Aruba isn’t very big. Less than 20 miles long, the island is easy to explore by bike, especially if it’s an electric bike. The extra power takes the sweat out of pedalling up hills and against the wind, so it’s actually quite a relaxing way to spend the day on Aruba. Guided tours take in the California lighthouse, coves and beaches as well as some of the best cultural spots on the island. The tyres are fat which means the ride is smooth even on sandy roads, and you can reach speeds of 20 miles an hour.
Horse Riding treks
Hubbie doesn’t do horses. Something to do with an accidental gallop during our honeymoon in Ecuador (his first time on a horse), and a wooden saddle experience in Guatemala that left him walking like John Wayne for a week. Yet I love horses. I’ve always been a closet cowboy, and think that nothing beats the feel of wind in my hair whilst cantering through some wild and exotic landscape. So horse riding is another tick on our growing list of Aruba adventure activities. Well mine anyway. Horse riding tours on Aruba take in sand dunes, shores and desert-like plains worthy of any good western movie. Yee-haa!
Of course you can’t visit the island without trying some of the most popular Aruba adventure activities on offer. Those that take place in, and on the water!
The sweeping wide beaches of the west coast are the place to go for watersports, and Aruba is famed for the wide variety available. The marine life here is beautiful and thriving, and whether you fancy a spot of sedate snorkelling in a sheltered bay, or prefer to swim a little deeper with some coral reef or wreck dives, Aruba seems to have it all. Snorkellers aren’t usually able to visit wrecks, but here you can visit a famous World War II shipwreck now teeming with colourful fish and corals. Some of the best dive spots in Aruba include shipwrecks and even a plane wreck. Not something you see on most diving trips.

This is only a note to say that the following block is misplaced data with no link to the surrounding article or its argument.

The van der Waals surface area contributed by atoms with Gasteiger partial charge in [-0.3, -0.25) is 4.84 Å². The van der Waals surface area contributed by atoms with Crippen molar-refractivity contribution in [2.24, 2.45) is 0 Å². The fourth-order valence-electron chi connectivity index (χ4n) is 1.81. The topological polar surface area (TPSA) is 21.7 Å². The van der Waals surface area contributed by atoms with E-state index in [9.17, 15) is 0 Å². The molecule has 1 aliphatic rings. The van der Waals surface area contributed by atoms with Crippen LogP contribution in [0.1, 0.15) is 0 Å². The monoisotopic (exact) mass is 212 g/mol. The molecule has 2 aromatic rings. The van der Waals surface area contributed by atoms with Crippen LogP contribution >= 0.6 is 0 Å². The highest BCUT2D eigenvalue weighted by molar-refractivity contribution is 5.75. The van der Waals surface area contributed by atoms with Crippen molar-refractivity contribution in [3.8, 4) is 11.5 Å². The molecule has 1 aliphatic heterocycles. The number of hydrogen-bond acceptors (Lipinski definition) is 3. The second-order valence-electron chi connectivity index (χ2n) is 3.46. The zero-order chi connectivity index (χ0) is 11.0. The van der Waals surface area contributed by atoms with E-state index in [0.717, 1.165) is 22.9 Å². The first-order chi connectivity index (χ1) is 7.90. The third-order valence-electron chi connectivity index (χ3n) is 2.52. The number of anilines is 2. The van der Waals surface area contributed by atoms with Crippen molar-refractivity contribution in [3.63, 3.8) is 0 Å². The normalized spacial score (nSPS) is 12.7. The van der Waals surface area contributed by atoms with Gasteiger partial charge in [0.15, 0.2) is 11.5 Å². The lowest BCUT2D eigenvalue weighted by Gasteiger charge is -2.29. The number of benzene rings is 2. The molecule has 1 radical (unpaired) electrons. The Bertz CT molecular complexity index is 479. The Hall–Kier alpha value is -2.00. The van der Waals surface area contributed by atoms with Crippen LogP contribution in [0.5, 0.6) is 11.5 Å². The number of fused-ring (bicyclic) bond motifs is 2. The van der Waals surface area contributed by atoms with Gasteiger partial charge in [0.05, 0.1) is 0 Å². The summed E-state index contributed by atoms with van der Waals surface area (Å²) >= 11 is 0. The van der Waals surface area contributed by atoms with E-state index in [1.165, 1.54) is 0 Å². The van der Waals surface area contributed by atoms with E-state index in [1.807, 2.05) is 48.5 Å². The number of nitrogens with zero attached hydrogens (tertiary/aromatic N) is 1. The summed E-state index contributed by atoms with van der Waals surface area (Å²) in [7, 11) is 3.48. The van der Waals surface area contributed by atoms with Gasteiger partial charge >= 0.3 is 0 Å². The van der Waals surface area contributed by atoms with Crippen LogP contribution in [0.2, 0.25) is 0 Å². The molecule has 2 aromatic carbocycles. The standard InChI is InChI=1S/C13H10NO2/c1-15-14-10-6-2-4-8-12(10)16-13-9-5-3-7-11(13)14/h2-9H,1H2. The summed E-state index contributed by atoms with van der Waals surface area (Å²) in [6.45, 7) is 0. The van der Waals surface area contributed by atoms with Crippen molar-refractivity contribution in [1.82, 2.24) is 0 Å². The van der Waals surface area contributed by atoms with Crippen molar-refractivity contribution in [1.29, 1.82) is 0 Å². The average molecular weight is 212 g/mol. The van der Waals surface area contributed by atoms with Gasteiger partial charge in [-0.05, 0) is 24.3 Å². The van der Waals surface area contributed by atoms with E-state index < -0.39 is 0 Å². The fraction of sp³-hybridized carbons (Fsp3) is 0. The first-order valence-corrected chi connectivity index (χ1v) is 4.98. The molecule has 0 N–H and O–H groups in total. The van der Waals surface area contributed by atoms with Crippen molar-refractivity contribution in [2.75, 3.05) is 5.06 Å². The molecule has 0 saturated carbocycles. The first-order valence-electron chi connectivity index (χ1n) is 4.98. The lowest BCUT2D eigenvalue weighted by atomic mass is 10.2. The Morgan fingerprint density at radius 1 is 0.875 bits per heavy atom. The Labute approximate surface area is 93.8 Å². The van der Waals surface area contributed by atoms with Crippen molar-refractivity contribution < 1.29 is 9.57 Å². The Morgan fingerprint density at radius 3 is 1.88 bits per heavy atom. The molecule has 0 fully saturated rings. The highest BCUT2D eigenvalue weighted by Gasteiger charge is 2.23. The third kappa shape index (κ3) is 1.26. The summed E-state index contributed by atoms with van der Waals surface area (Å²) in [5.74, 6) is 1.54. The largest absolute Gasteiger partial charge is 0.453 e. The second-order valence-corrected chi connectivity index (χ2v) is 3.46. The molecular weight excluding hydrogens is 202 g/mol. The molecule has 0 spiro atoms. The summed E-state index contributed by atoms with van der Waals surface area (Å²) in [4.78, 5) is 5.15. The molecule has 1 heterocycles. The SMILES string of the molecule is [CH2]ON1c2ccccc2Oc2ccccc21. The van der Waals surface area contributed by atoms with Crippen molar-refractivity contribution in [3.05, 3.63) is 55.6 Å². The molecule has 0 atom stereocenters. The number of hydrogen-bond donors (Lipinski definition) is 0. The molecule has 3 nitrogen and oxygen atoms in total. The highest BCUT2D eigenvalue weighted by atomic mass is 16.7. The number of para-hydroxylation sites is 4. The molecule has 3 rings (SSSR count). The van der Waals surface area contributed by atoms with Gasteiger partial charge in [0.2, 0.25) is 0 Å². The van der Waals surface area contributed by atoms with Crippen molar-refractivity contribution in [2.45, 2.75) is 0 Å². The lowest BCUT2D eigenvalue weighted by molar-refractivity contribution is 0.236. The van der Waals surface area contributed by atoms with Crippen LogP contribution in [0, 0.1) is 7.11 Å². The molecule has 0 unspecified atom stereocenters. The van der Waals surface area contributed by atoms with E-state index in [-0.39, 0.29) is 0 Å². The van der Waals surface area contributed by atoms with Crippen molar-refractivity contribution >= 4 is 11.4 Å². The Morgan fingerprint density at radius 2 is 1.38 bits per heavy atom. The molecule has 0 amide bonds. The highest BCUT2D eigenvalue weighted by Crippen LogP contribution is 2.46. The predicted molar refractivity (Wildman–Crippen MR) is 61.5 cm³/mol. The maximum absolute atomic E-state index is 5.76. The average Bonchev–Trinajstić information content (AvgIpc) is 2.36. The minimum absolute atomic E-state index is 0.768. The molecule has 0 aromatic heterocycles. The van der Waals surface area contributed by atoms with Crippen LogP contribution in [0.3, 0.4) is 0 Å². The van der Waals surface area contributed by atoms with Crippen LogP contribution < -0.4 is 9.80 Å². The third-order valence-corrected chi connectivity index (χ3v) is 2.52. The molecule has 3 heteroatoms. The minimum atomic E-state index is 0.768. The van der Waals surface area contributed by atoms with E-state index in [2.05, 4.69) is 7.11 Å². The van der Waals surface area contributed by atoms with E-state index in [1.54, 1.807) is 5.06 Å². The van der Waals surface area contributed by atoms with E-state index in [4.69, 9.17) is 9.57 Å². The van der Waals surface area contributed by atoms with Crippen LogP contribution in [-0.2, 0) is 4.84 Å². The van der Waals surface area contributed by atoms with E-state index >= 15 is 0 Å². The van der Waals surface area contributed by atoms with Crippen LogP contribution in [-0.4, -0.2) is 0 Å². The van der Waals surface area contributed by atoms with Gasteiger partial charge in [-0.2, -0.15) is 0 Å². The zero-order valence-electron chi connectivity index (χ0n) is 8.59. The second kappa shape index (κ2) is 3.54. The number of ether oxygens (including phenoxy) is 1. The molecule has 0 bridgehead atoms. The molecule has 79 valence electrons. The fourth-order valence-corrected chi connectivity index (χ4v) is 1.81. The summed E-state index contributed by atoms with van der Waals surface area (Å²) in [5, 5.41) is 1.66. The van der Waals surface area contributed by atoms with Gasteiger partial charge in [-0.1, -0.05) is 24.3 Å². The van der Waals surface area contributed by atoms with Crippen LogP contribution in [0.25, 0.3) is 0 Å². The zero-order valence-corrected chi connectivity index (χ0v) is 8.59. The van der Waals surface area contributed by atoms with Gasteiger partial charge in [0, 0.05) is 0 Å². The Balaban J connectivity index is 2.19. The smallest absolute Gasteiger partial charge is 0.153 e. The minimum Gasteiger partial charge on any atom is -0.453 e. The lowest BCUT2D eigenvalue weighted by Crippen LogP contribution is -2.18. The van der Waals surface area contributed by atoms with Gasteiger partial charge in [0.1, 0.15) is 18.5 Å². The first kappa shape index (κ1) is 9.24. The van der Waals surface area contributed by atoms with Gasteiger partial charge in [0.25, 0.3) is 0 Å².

Paddle boarding and canoeing are also popular things to do in Aruba, and there are several tours along the coast to give visitors the chance to experience the island from a different perspective. Adrenaline junkies can have a go at kite surfing, waterskiing and even parasailing, and it doesn’t matter if you’ve never tried it before. Or for something a bit different, there are underwater scooters which act like your personal submarine as you glide over coral reefs alongside the fish. If you’ve ever wondered what it’s like to be James Bond, then here’s your chance!
I think one of our favourite trips will be a sailing tour. There are all manner of vessels taking visitors for a trip along the shores and out to sea, including pirate ships and banana boats, but we have our eye on a luxury catamaran. As well as snorkelling from the boat, there will also be cocktails and lounging around on the deck netting, all the ingredients for a great day in paradise. In the evening, the most romantic way to experience the sunset is from the deck of a boat, so a sunset dinner cruise should be on the cards of any couple visiting Aruba.
A most perfect end to the day.
Aruba Tourism Authority is running a fab competition giving entrants the chance to win a luxury holiday on the island, including flights from the UK, accommodation, a romantic sunset sail, and even some footwear to go hiking around the interior. To enter, visit their giveaway here. It ends on 14th July 2017.
Tips for visiting Aruba
- Getting to Aruba: from the UK this is really easy as KLM fly there 5 times a week via Amsterdam, and Thomson operate a weekly charter from Manchester and Gatwick during the summer.
- Best time to visit: there’s actually no best time to visit if you want to have a go at Aruba adventure activities. The island is consistently warm and dry all year round. Prices are generally cheaper during low season (April – December).
- Entry requirements: UK nationals do not require a visa to visit Aruba.
- Language: the official languages on the island are Dutch and Papiamento, although English and Spanish are also widely spoken.
- Currency: the official currency is the Aruban Florin, but US dollars are also often accepted.
This post has been sponsored by the Aruba Tourism Authority. Words and opinions remain my own.
Images licensed by the Aruba Tourism Authority, aruba.com